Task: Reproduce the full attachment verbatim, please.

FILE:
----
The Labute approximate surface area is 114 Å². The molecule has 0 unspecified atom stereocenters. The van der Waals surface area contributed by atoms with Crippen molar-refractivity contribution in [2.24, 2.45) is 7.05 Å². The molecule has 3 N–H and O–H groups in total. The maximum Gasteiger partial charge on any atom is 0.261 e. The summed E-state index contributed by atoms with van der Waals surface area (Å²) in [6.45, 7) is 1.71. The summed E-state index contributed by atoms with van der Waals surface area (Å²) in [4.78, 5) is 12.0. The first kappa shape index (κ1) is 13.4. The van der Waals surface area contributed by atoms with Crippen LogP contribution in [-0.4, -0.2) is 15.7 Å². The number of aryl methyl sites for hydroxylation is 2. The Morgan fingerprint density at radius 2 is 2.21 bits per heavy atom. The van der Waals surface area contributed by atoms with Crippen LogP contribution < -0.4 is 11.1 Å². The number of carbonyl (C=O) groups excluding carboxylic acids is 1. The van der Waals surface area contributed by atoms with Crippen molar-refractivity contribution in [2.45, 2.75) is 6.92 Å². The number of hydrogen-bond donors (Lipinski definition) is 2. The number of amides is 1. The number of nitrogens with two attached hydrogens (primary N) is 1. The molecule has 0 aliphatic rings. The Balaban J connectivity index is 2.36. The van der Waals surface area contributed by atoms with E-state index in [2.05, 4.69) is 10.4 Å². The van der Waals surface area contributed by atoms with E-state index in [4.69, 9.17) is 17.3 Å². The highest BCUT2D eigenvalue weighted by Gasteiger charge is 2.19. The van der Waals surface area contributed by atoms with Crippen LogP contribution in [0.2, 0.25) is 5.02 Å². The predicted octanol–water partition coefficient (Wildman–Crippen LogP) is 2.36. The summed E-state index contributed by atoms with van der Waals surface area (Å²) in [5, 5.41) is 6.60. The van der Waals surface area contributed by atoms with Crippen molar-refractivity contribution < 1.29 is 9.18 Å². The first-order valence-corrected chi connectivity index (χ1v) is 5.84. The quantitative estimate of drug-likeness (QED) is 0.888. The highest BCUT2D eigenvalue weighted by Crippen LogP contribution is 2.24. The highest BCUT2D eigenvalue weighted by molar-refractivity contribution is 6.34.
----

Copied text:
The Labute approximate surface area is 114 Å². The molecule has 0 unspecified atom stereocenters. The van der Waals surface area contributed by atoms with Crippen molar-refractivity contribution in [2.24, 2.45) is 7.05 Å². The molecule has 3 N–H and O–H groups in total. The maximum Gasteiger partial charge on any atom is 0.261 e. The summed E-state index contributed by atoms with van der Waals surface area (Å²) in [6.45, 7) is 1.71. The summed E-state index contributed by atoms with van der Waals surface area (Å²) in [4.78, 5) is 12.0. The first kappa shape index (κ1) is 13.4. The van der Waals surface area contributed by atoms with Crippen LogP contribution in [-0.4, -0.2) is 15.7 Å². The number of aryl methyl sites for hydroxylation is 2. The Morgan fingerprint density at radius 2 is 2.21 bits per heavy atom. The van der Waals surface area contributed by atoms with Crippen LogP contribution < -0.4 is 11.1 Å². The number of carbonyl (C=O) groups excluding carboxylic acids is 1. The van der Waals surface area contributed by atoms with Crippen molar-refractivity contribution in [2.45, 2.75) is 6.92 Å². The number of hydrogen-bond donors (Lipinski definition) is 2. The number of amides is 1. The number of nitrogens with two attached hydrogens (primary N) is 1. The molecule has 0 aliphatic rings. The Balaban J connectivity index is 2.36. The van der Waals surface area contributed by atoms with E-state index in [2.05, 4.69) is 10.4 Å². The van der Waals surface area contributed by atoms with E-state index in [4.69, 9.17) is 17.3 Å². The highest BCUT2D eigenvalue weighted by Gasteiger charge is 2.19. The van der Waals surface area contributed by atoms with Crippen LogP contribution in [0.2, 0.25) is 5.02 Å². The predicted octanol–water partition coefficient (Wildman–Crippen LogP) is 2.36. The summed E-state index contributed by atoms with van der Waals surface area (Å²) in [5, 5.41) is 6.60. The van der Waals surface area contributed by atoms with Crippen molar-refractivity contribution < 1.29 is 9.18 Å². The first-order valence-corrected chi connectivity index (χ1v) is 5.84. The quantitative estimate of drug-likeness (QED) is 0.888. The highest BCUT2D eigenvalue weighted by Crippen LogP contribution is 2.24. The highest BCUT2D eigenvalue weighted by molar-refractivity contribution is 6.34.